NEW YORK (Reuters) - The Federal Reserve Bank of Boston said on Monday the Main Street Lending Program is now fully operational and ready to purchase eligible loans.
The Main Street lending facility, which opened for lender registration in mid-June, is meant to extend easy credit to small and mid-sized businesses that cannot get it elsewhere.
The Fed encouraged registered lenders to start submitting qualifying loans. The U.S. central bank also announced it intends to publish a state-by-state listing of registered lenders that are accepting new business customers under the program and that choose to be listed.
Lenders had still not made any loans under the program as of July 1, according to data released by the Fed last week.
Large financial institutions that work closely with the Fed, known as primary dealers, slashed in half their expectations for how much take-up they expect from the Main Street lending program, according to a survey released last week by the New York Fed.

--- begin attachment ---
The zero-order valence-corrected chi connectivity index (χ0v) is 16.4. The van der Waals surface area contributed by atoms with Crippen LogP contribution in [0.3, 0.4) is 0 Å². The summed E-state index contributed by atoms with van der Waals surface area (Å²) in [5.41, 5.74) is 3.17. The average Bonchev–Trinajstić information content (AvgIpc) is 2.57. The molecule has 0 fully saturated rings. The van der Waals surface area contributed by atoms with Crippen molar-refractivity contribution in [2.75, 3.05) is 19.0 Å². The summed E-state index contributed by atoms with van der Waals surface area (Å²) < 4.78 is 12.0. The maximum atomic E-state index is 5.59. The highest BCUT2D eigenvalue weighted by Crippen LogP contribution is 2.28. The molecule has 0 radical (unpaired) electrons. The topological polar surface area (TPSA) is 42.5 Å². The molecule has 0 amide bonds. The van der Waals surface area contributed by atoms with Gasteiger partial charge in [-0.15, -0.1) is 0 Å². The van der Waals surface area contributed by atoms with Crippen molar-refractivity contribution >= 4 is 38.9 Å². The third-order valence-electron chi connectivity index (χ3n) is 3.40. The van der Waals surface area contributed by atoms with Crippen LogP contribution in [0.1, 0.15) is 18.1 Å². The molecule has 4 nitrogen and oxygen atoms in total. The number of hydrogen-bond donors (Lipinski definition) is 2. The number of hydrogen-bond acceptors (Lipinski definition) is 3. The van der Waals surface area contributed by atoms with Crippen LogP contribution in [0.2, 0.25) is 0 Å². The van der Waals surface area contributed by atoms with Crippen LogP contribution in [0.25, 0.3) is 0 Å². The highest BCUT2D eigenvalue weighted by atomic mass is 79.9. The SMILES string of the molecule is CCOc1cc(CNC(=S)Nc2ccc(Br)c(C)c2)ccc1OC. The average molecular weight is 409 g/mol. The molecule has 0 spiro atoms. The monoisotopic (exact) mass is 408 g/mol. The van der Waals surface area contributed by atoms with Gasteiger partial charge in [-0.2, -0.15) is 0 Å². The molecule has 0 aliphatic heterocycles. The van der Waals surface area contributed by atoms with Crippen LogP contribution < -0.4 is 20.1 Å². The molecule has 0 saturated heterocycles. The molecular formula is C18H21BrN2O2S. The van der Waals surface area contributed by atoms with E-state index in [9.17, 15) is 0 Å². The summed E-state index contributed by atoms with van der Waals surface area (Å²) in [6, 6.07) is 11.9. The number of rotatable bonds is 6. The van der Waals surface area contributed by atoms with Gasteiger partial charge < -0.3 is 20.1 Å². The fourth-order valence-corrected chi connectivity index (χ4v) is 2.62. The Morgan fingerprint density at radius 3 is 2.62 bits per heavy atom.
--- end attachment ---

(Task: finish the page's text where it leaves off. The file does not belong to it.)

It is not entirely clear why the loans have not drawn more interest. When the Fed first proposed it, staff worked urgently on standing it up as thousands of letters poured in with suggestions for how to make it more useful and questions about where to find participating lenders.
The central bank tweaked its plan in response to many of those suggestions by lowering the minimum loan amount, making the program available to a wider range of businesses and introducing a proposal that would open it up to nonprofit groups.
So far 300 lenders have signed up to participate, Fed Chair Jerome Powell said last week. He also indicated the Fed was open to making further adjustments to the program.
Reporting by Jonnelle Marte; Editing by Chizu Nomiyama
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